- J. Shao, J. L. Liao, and E. Pollak, “Quantum transition state theory: perturbation expansion,” Journal of Chemical Physics, vol. 108, no. 23, pp. 9711–9725, 1998.
- K. Yamashita and W. H. Miller, “‘Direct’ calculation of quantum mechanical rate constants via path integral methods: application to the reaction path Hamiltonian, with numerical test for the reaction in 3D,” The Journal of Chemical Physics, vol. 82, no. 12, pp. 5475–5484, 1984.
- J. W. Tromp and W. H. Miller, “New approach to quantum mechanical transition-state theory,” Journal of Physical Chemistry, vol. 90, no. 16, pp. 3482–3485, 1986.
- N. F. Hansen and H. C. Andersen, “A new formulation of quantum transition state theory for adiabatic rate constants,” The Journal of Chemical Physics, vol. 101, no. 7, pp. 6032–6037, 1994.
- G. Krilov, E. Sim, and B. J. Berne, “Quantum time correlation functions from complex time Monte Carlo simulations: a maximum entropy approach,” Journal of Chemical Physics, vol. 114, no. 3, pp. 1075–1088, 2001.
- E. Sim, G. Krilov, and B. J. Berne, “Quantum rate constants from short-time dynamics: an analytic continuation approach,” Journal of Physical Chemistry A, vol. 105, no. 12, pp. 2824–2833, 2001.
- W. H. Miller, Y. Zhao, M. Ceotto, and S. Yang, “Quantum instanton approximation for thermal rate constants of chemical reactions,” Journal of Chemical Physics, vol. 119, no. 3, pp. 1329–1342, 2003.
- T. Yamamoto and W. H. Miller, “On the efficient path integral evaluation of thermal rate constants within the quantum instanton approximation,” Journal of Chemical Physics, vol. 120, no. 7, pp. 3086–3099, 2004.
- Y. Zhao, T. Yamamoto, and W. H. Miller, “Path integral calculation of thermal rate constants within the quantum instanton approximation: application to the hydrogen abstraction reaction in full Cartesian space,” Journal of Chemical Physics, vol. 120, no. 7, pp. 3100–3107, 2004.
- W. H. Miller, “Semiclassical limit of quantum mechanical transition state theory for nonseparable systems,” The Journal of Chemical Physics, vol. 62, no. 5, pp. 1899–1906, 1975.
- S. Coleman, “Fate of the false vacuum: semiclassical theory,” Physical Review D, vol. 15, no. 10, pp. 2929–2936, 1977.
- A. J. Leggett, S. Chakravarty, A. T. Dorsey, M. P. A. Fisher, A. Garg, and W. Zwerger, “Dynamics of the dissipative two-state system,” Reviews of Modern Physics, vol. 59, no. 1, pp. 1–85, 1987.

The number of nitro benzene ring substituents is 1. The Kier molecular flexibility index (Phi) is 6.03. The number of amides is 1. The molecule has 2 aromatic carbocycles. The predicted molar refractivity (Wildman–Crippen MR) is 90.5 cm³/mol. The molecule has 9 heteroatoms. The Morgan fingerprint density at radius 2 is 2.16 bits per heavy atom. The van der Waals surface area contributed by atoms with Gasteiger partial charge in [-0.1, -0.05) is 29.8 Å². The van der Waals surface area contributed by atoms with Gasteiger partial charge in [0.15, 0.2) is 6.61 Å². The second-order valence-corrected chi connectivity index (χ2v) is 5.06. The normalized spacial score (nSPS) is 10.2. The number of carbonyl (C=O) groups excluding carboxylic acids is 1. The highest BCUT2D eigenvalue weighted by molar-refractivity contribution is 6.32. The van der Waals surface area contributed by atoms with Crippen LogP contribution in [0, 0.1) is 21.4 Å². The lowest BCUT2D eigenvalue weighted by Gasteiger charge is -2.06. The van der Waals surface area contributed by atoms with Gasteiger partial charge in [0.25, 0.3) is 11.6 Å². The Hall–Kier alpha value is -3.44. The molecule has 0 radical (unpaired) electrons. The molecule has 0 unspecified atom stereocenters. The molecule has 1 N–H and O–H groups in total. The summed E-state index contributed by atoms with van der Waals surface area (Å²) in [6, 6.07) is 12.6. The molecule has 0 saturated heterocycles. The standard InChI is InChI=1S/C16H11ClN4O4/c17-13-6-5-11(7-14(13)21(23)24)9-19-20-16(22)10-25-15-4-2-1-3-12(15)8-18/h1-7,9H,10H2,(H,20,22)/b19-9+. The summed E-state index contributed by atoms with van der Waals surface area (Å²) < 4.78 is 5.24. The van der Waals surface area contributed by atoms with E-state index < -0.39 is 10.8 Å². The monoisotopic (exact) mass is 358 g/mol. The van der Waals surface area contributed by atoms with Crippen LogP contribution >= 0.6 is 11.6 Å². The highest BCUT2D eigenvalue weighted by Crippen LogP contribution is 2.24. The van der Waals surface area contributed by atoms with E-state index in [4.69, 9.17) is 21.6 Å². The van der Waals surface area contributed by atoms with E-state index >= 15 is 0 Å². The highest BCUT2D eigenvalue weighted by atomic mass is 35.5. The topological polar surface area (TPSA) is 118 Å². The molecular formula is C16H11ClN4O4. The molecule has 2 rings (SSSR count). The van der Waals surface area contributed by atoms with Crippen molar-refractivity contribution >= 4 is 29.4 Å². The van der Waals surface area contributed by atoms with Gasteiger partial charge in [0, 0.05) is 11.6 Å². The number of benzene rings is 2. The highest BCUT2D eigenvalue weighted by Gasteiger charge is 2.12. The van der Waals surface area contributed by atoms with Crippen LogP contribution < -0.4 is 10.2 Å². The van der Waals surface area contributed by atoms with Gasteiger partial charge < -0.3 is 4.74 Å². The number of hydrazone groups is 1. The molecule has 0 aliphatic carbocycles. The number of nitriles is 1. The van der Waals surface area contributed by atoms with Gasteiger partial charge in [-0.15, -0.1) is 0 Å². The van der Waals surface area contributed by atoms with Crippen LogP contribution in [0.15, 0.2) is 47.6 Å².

- R. A. Marcus, “On the analytical mechanics of chemical reactions. quantum mechanics of linear collisions,” The Journal of Chemical Physics, vol. 45, no. 12, pp. 4493–4499, 1966.
- E. A. Mccullough and R. E. Wyatt, “Dynamics of the collinear reaction. I. Probability density and flux,” The Journal of Chemical Physics, vol. 54, no. 8, pp. 3578–3591, 1971.
- D. G. Truhlar and A. Koppermann, “Exact and approximate quantum mechanical reaction probabilities and rate constants for the collinear reaction,” The Journal of Chemical Physics, vol. 56, no. 5, pp. 2232–2252, 1972.
- T. V. George and W. H. Miller, “Classical S-matrix theory of reactive tunneling: linear collisions,” The Journal of Chemical Physics, vol. 57, no. 6, pp. 2458–2467, 1972.
- M. Ceotto and W. H. Miller, “Test of the quantum instanton approximation for thermal rate constants for some collinear reactions,” Journal of Chemical Physics, vol. 120, no. 14, pp. 6356–6362, 2004.
- C. Venkataraman and W. H. Miller, “The Quantum Instanton (QI) model for chemical reaction rates: the “simplest” QI with one dividing surface,” Journal of Physical Chemistry A, vol. 108, no. 15, pp. 3035–3039, 2004.
- Y. Li and W. H. Miller, “Different time slices for different degrees of freedom in Feynman path integration,” Molecular Physics, vol. 103, no. 2-3, pp. 203–208, 2005.
- T. Yamamoto and W. H. Miller, “Path integral evaluation of the quantum instanton rate constant for proton transfer in a polar solvent,” Journal of Chemical Physics, vol. 122, no. 4, Article ID 044106, pp. 1–13, 2005.
- M. Ceotto, S. Yang, and W. H. Miller, “Quantum reaction rate from higher derivatives of the thermal flux-flux autocorrelation function at time zero,” Journal of Chemical Physics, vol. 122, no. 4, Article ID 044109, pp. 1–7, 2005.
- J. Vaníček, W. H. Miller, J. F. Castillo, and F. J. Aoiz, “Quantum-instanton evaluation of the kinetic isotope effects,” Journal of Chemical Physics, vol. 123, no. 5, Article ID 054108, pp. 1–14, 2005.
- Y. Li and W. H. Miller, “Using a family of dividing surfaces normal to the minimum energy path for quantum instanton rate constants,” Journal of Chemical Physics, vol. 125, no. 6, Article ID 064104, 2006.
- S. Yang, T. Yamamoto, and W. H. Miller, “Path-integral virial estimator for reaction-rate calculation based on the quantum instanton approximation,” Journal of Chemical Physics, vol. 124, no. 8, Article ID 084102, 2006.
- J. Vaníček and W. H. Miller, “Efficient estimators for quantum instanton evaluation of the kinetic isotope effects: application to the intramolecular hydrogen transfer in pentadiene,” Journal of Chemical Physics, vol. 127, no. 11, Article ID 114309, 2007.
- M. Buchowiecki and J. Vaníček, “Direct evaluation of the temperature dependence of the rate constant based on the quantum instanton approximation,” Journal of Chemical Physics, vol. 132, no. 19, Article ID 194106, 2010.
- T. Zimmermann and J. Vaníček, “Three applications of path integrals: equilibrium and kinetic isotope effects, and the temperature dependence of the rate constant of the [1,5] sigmatropic hydrogen shift in (Z)-1,3-pentadiene,” Journal of Molecular Modeling, vol. 16, no. 11, pp. 1779–1787, 2010.
- K. F. Wong, J. L. Sonnenberg, F. Paesani et al., “Proton transfer studied using a combined ab initio reactive potential energy surface with quantum path integral methodology,” Journal of Chemical Theory and Computation, vol. 6, no. 9, pp. 2566–2580, 2010.